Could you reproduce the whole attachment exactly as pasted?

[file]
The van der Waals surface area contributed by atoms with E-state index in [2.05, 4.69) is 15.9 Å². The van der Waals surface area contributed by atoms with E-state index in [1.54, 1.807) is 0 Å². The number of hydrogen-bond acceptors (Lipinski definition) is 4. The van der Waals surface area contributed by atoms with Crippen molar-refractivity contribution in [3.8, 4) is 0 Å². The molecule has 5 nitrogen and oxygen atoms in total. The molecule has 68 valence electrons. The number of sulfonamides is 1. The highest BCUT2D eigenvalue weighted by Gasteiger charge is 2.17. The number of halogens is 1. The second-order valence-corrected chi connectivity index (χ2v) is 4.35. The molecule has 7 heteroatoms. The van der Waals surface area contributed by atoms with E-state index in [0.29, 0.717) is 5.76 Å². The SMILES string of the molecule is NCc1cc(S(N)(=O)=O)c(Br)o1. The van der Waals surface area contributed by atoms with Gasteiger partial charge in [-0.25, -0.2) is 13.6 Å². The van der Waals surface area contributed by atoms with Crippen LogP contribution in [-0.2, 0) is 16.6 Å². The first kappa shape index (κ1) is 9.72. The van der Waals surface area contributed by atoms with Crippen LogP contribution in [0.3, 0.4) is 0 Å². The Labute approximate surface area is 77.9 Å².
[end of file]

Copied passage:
The van der Waals surface area contributed by atoms with E-state index in [2.05, 4.69) is 15.9 Å². The van der Waals surface area contributed by atoms with E-state index in [1.54, 1.807) is 0 Å². The number of hydrogen-bond acceptors (Lipinski definition) is 4. The van der Waals surface area contributed by atoms with Crippen molar-refractivity contribution in [3.8, 4) is 0 Å². The molecule has 5 nitrogen and oxygen atoms in total. The molecule has 68 valence electrons. The number of sulfonamides is 1. The highest BCUT2D eigenvalue weighted by Gasteiger charge is 2.17. The number of halogens is 1. The second-order valence-corrected chi connectivity index (χ2v) is 4.35. The molecule has 7 heteroatoms. The van der Waals surface area contributed by atoms with E-state index in [0.29, 0.717) is 5.76 Å². The SMILES string of the molecule is NCc1cc(S(N)(=O)=O)c(Br)o1. The van der Waals surface area contributed by atoms with Gasteiger partial charge in [-0.25, -0.2) is 13.6 Å². The van der Waals surface area contributed by atoms with Crippen LogP contribution in [-0.2, 0) is 16.6 Å². The first kappa shape index (κ1) is 9.72. The van der Waals surface area contributed by atoms with Crippen LogP contribution in [0.3, 0.4) is 0 Å². The Labute approximate surface area is 77.9 Å².